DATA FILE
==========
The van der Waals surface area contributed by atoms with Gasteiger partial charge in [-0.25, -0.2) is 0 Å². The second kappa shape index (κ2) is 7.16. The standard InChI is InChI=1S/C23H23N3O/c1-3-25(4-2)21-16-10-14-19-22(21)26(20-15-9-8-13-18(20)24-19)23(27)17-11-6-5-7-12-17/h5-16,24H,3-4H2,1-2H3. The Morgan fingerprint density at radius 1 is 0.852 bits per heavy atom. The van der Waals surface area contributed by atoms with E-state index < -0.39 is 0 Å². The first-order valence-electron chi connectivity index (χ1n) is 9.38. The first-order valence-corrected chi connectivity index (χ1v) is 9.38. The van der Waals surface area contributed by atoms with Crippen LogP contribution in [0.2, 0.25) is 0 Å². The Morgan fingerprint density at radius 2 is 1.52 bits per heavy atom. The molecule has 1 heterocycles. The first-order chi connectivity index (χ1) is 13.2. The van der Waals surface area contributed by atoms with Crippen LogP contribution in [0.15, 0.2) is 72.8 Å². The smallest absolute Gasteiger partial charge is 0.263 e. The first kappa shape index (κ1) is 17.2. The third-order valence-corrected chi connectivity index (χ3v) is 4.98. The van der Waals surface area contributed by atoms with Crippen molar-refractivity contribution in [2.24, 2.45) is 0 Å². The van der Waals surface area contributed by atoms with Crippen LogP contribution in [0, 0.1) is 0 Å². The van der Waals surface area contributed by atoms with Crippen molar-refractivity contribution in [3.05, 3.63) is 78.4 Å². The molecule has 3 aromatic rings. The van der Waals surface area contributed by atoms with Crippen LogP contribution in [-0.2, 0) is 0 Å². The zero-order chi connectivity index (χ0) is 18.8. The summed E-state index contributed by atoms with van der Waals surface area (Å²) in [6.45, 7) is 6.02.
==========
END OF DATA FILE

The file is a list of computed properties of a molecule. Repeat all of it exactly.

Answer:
The van der Waals surface area contributed by atoms with Gasteiger partial charge in [-0.25, -0.2) is 0 Å². The second kappa shape index (κ2) is 7.16. The standard InChI is InChI=1S/C23H23N3O/c1-3-25(4-2)21-16-10-14-19-22(21)26(20-15-9-8-13-18(20)24-19)23(27)17-11-6-5-7-12-17/h5-16,24H,3-4H2,1-2H3. The Morgan fingerprint density at radius 1 is 0.852 bits per heavy atom. The van der Waals surface area contributed by atoms with E-state index < -0.39 is 0 Å². The first-order valence-electron chi connectivity index (χ1n) is 9.38. The first-order valence-corrected chi connectivity index (χ1v) is 9.38. The van der Waals surface area contributed by atoms with Crippen LogP contribution in [0.2, 0.25) is 0 Å². The Morgan fingerprint density at radius 2 is 1.52 bits per heavy atom. The molecule has 1 heterocycles. The first-order chi connectivity index (χ1) is 13.2. The van der Waals surface area contributed by atoms with Crippen LogP contribution in [0.15, 0.2) is 72.8 Å². The smallest absolute Gasteiger partial charge is 0.263 e. The first kappa shape index (κ1) is 17.2. The third-order valence-corrected chi connectivity index (χ3v) is 4.98. The van der Waals surface area contributed by atoms with Crippen molar-refractivity contribution in [2.24, 2.45) is 0 Å². The van der Waals surface area contributed by atoms with Crippen LogP contribution in [0, 0.1) is 0 Å². The van der Waals surface area contributed by atoms with Crippen molar-refractivity contribution in [3.05, 3.63) is 78.4 Å². The molecule has 3 aromatic rings. The van der Waals surface area contributed by atoms with Crippen LogP contribution in [-0.2, 0) is 0 Å². The zero-order chi connectivity index (χ0) is 18.8. The summed E-state index contributed by atoms with van der Waals surface area (Å²) in [6.45, 7) is 6.02.